Since this is my own private soapbox, I”m going to feel free to make a sweeping and weakly substantiated observation. Which is this: I think there”s maybe starrrrting to be an uptick of interest in architecture from within the IA community. The fact that I”m an information architect who”s been hyperfocused on architecture for the past year or so probably has a lot to do with my observation. And yes, there”s the nomination and election of classically-trained architect and amazingly awesome guy Andrea Resmini to the IA Institute Board which happened on the 15th. But the reason I”m writing about it right now is because yesterday I saw that Christina Wodtke”s talk at IDEA 09 earlier this week was titled Lessons From Radical Architects. From the looks of it with the slides she posted to Slideshare, she gave an awesome talk and made some fresh and ponderous observations about what these radical architects did and how we can learn from “em.
Let Us Now Praise Famous (Wo)Men
I”ll admit it – I get a little swoony around internet-famous people. Every once and a while I”ll get retweeted by somebody internet famous and I interpret this as a sign that this person also read my blog and looked at my Facebook and as a result has tacitly affirmed and agreed with all the stuff I do and say on the Internets. So you can imagine the joy I experienced when Ms. Wodtke tweeted something approving about my Now That I See It bookproject when I was pimping it on the Twitter several months ago. She”s a leader in the IA community and I love the idea of being noted by and aligned with such a person. I”m saying all this because I want to make sure that what I”m about to say doesn”t come across as being disrespectful. So with alllll that being said, here”s the thing: I have a problem with famous architects. And even while I admire them, and study their work, and learn alot from them, their practice and experience is only useful to the rest of us up to a point. But maybe no further than that point. Because famous architects get pandered to by their clients and co-workers. Their work isn”t scrutinized in the same ways that an unknown or garden-variety architect”s work is scrutinized. So looking to how they”re doing and talking about the practice of architecture … when we look to them, and learn from them, do we need to be selective with what we”re borrowing and internalizing? Case in point: Christina noted in her talk that Frank Lloyd Wright”s “Usonian” houses sometimes didn”t include closets. And that perhaps sometimes in our designs we could or should or might choose beauty over usability, just like FLW. Usonian or not, these homes were dwellings for people who wear clothes, right? I contend that if you or I were the architect, we”d have been required to include the closets.
So… when we”re tuning our practice with new tactics and approaches, and when we”re convening within our organizations, maybe we should be looking more or even first to our peers for advice and inspiration. The people who work on the sites and products we”ve never heard of. When Jesse James Garrett did his rant at IAS09 last spring, he posed some pointed and incredibly important questions about famous information architects. He noted that while many of us can rattle-off a list of famous IA”s, few of us could point to or name examples of these peoples” work. That”s one crucial difference between famous architects and famous information architects.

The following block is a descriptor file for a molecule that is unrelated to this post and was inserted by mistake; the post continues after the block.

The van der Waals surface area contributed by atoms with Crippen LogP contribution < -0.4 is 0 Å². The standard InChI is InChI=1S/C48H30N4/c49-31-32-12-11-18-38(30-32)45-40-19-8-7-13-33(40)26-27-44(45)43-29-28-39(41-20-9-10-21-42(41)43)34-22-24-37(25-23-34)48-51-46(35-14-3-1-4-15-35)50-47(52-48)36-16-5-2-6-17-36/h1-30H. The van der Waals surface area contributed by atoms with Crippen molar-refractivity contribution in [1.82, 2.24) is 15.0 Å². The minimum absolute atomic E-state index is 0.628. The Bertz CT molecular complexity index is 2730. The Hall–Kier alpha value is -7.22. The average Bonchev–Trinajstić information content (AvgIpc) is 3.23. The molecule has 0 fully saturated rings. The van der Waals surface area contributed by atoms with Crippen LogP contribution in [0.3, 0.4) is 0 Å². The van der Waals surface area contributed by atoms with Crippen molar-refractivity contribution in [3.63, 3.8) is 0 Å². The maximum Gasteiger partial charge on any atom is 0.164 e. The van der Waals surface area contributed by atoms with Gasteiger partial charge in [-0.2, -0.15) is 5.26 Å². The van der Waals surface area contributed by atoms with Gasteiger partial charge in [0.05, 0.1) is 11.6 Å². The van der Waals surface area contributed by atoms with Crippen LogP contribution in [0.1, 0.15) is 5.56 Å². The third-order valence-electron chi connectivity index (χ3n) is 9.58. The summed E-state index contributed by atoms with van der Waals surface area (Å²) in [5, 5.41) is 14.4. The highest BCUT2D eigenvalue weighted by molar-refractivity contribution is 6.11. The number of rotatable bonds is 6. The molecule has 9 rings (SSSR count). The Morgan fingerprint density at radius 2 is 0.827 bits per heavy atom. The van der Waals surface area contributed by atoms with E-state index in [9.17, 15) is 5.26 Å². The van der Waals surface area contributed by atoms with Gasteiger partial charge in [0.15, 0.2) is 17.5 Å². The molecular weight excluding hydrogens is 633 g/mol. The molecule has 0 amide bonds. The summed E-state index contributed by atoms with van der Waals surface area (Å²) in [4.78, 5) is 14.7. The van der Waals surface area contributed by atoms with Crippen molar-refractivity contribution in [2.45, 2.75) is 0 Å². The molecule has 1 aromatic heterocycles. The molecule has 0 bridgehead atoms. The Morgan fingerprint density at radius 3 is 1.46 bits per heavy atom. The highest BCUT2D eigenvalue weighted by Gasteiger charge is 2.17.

But don”t get me wrong – I”m all about borrowing from and being inspired by all kinds of architecture and architects in the work we do as information architects. The other day I tweeted something that I believe is worth noting:
An unfathomable ocean of ideas, tactics and know-how from the world of architecture has been hiding from information architects in plain sight – due perhaps to the then-largely-inapropriate use of the A-word by the cybrarian taxonomists of web 1.0
On Monday I”m teaching a class about how the librarianship-flavored Polar Bear paradigm for and the very idea of “information architecture” became the foundational metaphor for the early, up-front organizational and structural work of web design. Those pioneering librarians and information scientists approached the early web as librarians … but they called what they were doing “architecture.” In their writings and in their practice they would perhaps make an occasional broad gesture toward concepts from architecture. And occasionally, a specific borrowing from famous and controversial architects like Stewart Brand or Christopher Alexander. But the nitty-gritty of architecture … the nomenclature of everyday architecture … concepts like parti and program … when information architecture was becoming the foundational metaphor for the structuring and organizing of information spaces and websites, none of the foundational elements of architecture were included in the mix! Somebody, possibly me, might do a modest service to the IA community by doing some work with and talking about regular old architects. And regular-old architecture.
I’m still working my way through Mr. Turner’s broadside on the future of IA, which presents some very well-crafted observations about the obsolescence of the standard compliment of IA / HCI tools and approaches (wireframes, personas etc.) for a web that’s about to increment its version number upward any moment now… And what I’ve read so-far seems pertinent to the work I’ve begun on my book.
I was curious to see Mr. Turner invoking our regular-old-architect friend Christopher Alexander and Alexander’s Pattern Language early on in the article, only to say the following several paragraphs later with regards to the coming convergence of yesterday’s 2-D web with geo-tagging in meatspace to form an “internet of things”
we will need a new language and set of tools to model environmental interactive behaviours
It may be true that we will need a different language and set of tools to better design for and understand an Internet of Things … but I’m not convinced that what we need is new. I suspect that the tools and vocabulary we currently lack – the tools and practices and processes that will better ensure the success of our designs both with our clients and with their constituents – are to be found in the missing mappings between regular-old architecture and the work we do on the web as information architects.
Just sayin’, not sprayin’
Obama wanted to be an architect back in the day… before he pursued “plan B” of becoming the president of ?????? ????????? the United States